Happy Valentine’s Day! Stop by NOMA and take our guided “Amour Tour”—a Valentine’s Day-inspired tour of the galleries, and enjoy the sounds of the Erin Demastes Jazz Trio.
- 5-8 p.m.: Art on the Spot: free art activities
- 5:30-8:30 p.m.: Music by Erin Demastes Jazz Trio
- 6 p.m.: Amour Tour: A Valentine's Day tour
- 7:30 p.m.: Film: Rebel: Loreta Velazquez: Secret Soldier of the American Civil War
About the Erin Demastes Jazz Trio
Erin Demastes grew up in Baton Rouge, Louisiana. As a child she studied classical piano. When she entered Baton Rouge Magnet High school, she began studying jazz with Emmy-winning composer and pianist Mike Esneault. Later, she studied both classical and jazz piano with Dr. Willis Delony, music professor at Louisiana State University.
Erin recently graduated from Loyola University New Orleans with a bachelor's degree in jazz studies and a concentration in piano performance. There she studied under Larry Sieberth, Dr. John Murphy, members of the Thelonious Monk Institute, and guests such as Danilo Perez and Aaron Goldberg. She was able to attend and participate in clinics by artists such as Terence Blanchard, John Ellis, John Scofield, Joe Lovano, Ron Carter, Eric Harland, Barry Harris, Jason Moran and more. Erin currently plays in the New Orleans area with various groups, jazz and other genres, including her self-titled trio and quartet. Erin has experience with writing and arranging for both small and large ensembles and leads “Planet Earth,” a group that plays both her and her bandmates’ original compositions.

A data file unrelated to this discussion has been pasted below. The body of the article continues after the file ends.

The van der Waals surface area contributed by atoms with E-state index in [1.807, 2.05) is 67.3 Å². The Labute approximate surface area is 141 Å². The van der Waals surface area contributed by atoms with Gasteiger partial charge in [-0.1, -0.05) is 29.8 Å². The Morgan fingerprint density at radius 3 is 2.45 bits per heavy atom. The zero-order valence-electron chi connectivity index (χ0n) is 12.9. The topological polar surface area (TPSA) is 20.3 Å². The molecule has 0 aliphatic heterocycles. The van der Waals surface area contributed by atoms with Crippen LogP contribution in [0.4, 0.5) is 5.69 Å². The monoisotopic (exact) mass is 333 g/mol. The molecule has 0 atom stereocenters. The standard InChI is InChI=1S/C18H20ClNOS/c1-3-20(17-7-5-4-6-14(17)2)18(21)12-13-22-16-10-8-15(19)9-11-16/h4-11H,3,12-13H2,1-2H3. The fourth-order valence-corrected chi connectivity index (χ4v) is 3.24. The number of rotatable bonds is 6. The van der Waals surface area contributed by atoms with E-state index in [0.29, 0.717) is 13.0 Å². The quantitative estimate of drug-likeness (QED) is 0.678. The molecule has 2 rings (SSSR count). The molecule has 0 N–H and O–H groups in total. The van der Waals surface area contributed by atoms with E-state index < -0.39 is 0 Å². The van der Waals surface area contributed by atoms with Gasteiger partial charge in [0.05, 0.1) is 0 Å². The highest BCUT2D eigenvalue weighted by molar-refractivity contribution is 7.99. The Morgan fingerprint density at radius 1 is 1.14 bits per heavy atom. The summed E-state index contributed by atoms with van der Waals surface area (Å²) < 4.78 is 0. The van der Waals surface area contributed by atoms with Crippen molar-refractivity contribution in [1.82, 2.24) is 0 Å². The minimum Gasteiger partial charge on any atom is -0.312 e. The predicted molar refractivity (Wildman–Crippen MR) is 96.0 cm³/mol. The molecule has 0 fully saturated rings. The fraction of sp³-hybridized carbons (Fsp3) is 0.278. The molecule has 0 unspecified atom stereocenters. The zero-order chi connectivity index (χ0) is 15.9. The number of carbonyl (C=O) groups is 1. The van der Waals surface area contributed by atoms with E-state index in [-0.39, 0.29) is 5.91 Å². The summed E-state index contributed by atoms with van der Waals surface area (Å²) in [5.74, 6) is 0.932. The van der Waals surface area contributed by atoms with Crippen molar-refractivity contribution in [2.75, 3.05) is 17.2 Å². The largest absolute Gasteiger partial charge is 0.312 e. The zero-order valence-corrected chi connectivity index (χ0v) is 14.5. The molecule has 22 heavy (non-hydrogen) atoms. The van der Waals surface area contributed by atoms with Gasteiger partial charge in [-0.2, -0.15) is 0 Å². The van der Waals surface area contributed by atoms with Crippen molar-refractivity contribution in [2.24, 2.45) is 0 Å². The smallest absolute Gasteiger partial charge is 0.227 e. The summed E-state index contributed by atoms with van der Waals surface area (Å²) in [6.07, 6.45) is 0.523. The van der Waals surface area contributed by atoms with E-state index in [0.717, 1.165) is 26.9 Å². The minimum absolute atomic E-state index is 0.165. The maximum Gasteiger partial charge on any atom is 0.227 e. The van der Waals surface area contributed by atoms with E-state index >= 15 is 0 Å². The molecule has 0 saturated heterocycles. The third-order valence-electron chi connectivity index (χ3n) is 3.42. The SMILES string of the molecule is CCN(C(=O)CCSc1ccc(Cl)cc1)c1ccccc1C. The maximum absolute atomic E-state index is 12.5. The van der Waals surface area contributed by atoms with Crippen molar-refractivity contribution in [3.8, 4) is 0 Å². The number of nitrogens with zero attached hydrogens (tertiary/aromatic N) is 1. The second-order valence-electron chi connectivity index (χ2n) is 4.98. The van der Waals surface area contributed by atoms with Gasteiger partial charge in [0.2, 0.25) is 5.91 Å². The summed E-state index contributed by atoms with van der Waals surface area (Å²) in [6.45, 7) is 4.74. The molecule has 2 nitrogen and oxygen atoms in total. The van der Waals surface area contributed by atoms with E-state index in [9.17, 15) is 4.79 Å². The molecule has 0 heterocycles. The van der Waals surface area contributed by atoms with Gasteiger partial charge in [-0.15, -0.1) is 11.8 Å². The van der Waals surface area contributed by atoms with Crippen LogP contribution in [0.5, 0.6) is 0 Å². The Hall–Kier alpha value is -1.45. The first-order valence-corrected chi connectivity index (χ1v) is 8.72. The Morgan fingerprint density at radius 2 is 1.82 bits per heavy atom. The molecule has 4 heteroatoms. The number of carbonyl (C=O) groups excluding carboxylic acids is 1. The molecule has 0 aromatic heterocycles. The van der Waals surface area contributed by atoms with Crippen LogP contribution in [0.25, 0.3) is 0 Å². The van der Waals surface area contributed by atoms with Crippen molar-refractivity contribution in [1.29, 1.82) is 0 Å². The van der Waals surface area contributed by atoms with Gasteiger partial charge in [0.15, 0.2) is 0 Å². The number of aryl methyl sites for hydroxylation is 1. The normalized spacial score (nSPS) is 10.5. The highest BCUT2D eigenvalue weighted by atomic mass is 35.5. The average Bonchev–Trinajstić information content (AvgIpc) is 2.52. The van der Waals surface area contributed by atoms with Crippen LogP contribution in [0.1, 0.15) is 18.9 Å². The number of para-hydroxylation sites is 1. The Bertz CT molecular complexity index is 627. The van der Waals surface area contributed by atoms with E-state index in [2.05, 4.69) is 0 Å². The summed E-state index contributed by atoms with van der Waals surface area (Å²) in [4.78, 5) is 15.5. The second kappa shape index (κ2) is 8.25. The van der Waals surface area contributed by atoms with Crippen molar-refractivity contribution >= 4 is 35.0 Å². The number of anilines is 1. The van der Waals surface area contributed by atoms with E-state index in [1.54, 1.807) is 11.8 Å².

Erin teaches private piano lessons and theory classes at the Loyola Preparatory Program and St. George Episcopal School. Additionally, she is employed as the accompanist and choir director at the Chinese Presbyterian Church in Kenner, Louisiana and is an accompanist for the Loyola University ballet studio.
About Rebel: Loreta Velazquez: Secret Soldier of the American Civil War (approx. 51 min)
In 1861, at the outbreak of the American Civil War, a teenage boy from New Orleans headed to the front lines. Under the alias Harry T. Buford, he fought at First Bull, was wounded at Shiloh, and served as a Confederate spy. But Buford harbored a secret — he was really Loreta Velazquez, a Cuban immigrant woman. By 1863, Velazquez was spying for the Union. And in 1876 she scandalized America when she revealed her story in her memoir, “The Woman In Battle.” Attacked not only for her criticism of war, but also for her sexuality and social rule-breaking, Velazquez was dismissed as a hoax for 150 years. But recent evidence confirms she existed and brings truth to her story as just one of 1,000 women soldiers who served in the American Civil War.